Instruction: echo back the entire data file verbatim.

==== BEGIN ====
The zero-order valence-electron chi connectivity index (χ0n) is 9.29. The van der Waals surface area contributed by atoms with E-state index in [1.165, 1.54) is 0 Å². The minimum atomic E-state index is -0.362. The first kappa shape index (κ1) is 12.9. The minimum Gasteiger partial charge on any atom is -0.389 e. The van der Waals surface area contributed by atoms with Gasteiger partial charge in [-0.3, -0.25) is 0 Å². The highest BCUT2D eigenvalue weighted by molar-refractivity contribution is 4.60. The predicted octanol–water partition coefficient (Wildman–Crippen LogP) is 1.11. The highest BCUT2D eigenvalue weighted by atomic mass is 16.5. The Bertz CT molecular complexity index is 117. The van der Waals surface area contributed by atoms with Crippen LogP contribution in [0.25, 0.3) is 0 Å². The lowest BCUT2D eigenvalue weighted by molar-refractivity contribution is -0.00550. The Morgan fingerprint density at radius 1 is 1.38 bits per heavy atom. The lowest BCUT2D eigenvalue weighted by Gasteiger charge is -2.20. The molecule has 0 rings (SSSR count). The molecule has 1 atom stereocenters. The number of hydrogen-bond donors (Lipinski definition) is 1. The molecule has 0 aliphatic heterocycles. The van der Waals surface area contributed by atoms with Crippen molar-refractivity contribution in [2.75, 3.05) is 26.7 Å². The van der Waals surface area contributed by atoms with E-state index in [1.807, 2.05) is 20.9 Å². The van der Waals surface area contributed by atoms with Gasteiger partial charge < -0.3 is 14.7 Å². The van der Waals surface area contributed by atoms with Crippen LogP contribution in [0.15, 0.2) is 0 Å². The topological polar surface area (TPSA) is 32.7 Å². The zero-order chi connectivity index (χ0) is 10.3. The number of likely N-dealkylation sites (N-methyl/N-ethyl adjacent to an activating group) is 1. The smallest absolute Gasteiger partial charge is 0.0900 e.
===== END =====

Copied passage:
The zero-order valence-electron chi connectivity index (χ0n) is 9.29. The van der Waals surface area contributed by atoms with E-state index in [1.165, 1.54) is 0 Å². The minimum atomic E-state index is -0.362. The first kappa shape index (κ1) is 12.9. The minimum Gasteiger partial charge on any atom is -0.389 e. The van der Waals surface area contributed by atoms with Gasteiger partial charge in [-0.3, -0.25) is 0 Å². The highest BCUT2D eigenvalue weighted by molar-refractivity contribution is 4.60. The predicted octanol–water partition coefficient (Wildman–Crippen LogP) is 1.11. The highest BCUT2D eigenvalue weighted by atomic mass is 16.5. The Bertz CT molecular complexity index is 117. The van der Waals surface area contributed by atoms with Crippen LogP contribution in [0.25, 0.3) is 0 Å². The lowest BCUT2D eigenvalue weighted by molar-refractivity contribution is -0.00550. The Morgan fingerprint density at radius 1 is 1.38 bits per heavy atom. The lowest BCUT2D eigenvalue weighted by Gasteiger charge is -2.20. The molecule has 0 rings (SSSR count). The molecule has 1 atom stereocenters. The number of hydrogen-bond donors (Lipinski definition) is 1. The molecule has 0 aliphatic heterocycles. The van der Waals surface area contributed by atoms with Crippen molar-refractivity contribution in [2.75, 3.05) is 26.7 Å². The van der Waals surface area contributed by atoms with E-state index in [1.807, 2.05) is 20.9 Å². The van der Waals surface area contributed by atoms with Gasteiger partial charge < -0.3 is 14.7 Å². The van der Waals surface area contributed by atoms with Crippen LogP contribution in [0.15, 0.2) is 0 Å². The topological polar surface area (TPSA) is 32.7 Å². The zero-order chi connectivity index (χ0) is 10.3. The number of likely N-dealkylation sites (N-methyl/N-ethyl adjacent to an activating group) is 1. The smallest absolute Gasteiger partial charge is 0.0900 e.